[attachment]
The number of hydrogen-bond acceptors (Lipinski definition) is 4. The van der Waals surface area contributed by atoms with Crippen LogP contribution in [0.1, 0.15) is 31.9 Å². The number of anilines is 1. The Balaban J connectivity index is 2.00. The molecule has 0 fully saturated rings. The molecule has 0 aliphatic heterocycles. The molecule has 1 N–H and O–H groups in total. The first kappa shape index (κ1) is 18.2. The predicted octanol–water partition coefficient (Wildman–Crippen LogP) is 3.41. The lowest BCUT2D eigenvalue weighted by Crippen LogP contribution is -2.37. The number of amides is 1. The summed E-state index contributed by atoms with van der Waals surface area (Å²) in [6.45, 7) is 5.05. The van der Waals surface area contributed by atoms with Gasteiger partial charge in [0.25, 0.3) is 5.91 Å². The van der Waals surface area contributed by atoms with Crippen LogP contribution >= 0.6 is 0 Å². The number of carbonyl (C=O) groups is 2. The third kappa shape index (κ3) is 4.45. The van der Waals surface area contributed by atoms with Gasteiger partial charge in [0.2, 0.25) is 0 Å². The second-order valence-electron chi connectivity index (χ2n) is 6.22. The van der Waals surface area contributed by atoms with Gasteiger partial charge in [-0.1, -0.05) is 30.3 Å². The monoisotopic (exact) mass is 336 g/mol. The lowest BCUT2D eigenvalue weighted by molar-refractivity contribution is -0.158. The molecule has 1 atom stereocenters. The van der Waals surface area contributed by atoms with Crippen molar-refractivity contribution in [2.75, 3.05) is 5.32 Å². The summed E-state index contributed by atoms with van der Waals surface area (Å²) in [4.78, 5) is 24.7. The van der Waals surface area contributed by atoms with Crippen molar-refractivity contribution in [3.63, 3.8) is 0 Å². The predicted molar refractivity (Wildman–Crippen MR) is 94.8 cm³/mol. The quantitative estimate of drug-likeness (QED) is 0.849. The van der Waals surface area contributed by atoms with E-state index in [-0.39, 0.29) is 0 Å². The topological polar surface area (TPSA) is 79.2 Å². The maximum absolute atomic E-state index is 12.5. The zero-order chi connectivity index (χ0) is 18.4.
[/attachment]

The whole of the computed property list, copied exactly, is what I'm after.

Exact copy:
The number of hydrogen-bond acceptors (Lipinski definition) is 4. The van der Waals surface area contributed by atoms with Crippen LogP contribution in [0.1, 0.15) is 31.9 Å². The number of anilines is 1. The Balaban J connectivity index is 2.00. The molecule has 0 fully saturated rings. The molecule has 0 aliphatic heterocycles. The molecule has 1 N–H and O–H groups in total. The first kappa shape index (κ1) is 18.2. The predicted octanol–water partition coefficient (Wildman–Crippen LogP) is 3.41. The lowest BCUT2D eigenvalue weighted by Crippen LogP contribution is -2.37. The number of amides is 1. The summed E-state index contributed by atoms with van der Waals surface area (Å²) in [6.45, 7) is 5.05. The van der Waals surface area contributed by atoms with Gasteiger partial charge in [0.25, 0.3) is 5.91 Å². The van der Waals surface area contributed by atoms with Crippen LogP contribution >= 0.6 is 0 Å². The number of carbonyl (C=O) groups is 2. The third kappa shape index (κ3) is 4.45. The van der Waals surface area contributed by atoms with Gasteiger partial charge in [0.2, 0.25) is 0 Å². The second-order valence-electron chi connectivity index (χ2n) is 6.22. The van der Waals surface area contributed by atoms with Gasteiger partial charge in [-0.1, -0.05) is 30.3 Å². The monoisotopic (exact) mass is 336 g/mol. The lowest BCUT2D eigenvalue weighted by molar-refractivity contribution is -0.158. The molecule has 1 atom stereocenters. The van der Waals surface area contributed by atoms with Crippen molar-refractivity contribution in [2.75, 3.05) is 5.32 Å². The summed E-state index contributed by atoms with van der Waals surface area (Å²) in [4.78, 5) is 24.7. The van der Waals surface area contributed by atoms with Crippen molar-refractivity contribution in [3.63, 3.8) is 0 Å². The predicted molar refractivity (Wildman–Crippen MR) is 94.8 cm³/mol. The quantitative estimate of drug-likeness (QED) is 0.849. The van der Waals surface area contributed by atoms with E-state index in [-0.39, 0.29) is 0 Å². The topological polar surface area (TPSA) is 79.2 Å². The maximum absolute atomic E-state index is 12.5. The zero-order chi connectivity index (χ0) is 18.4.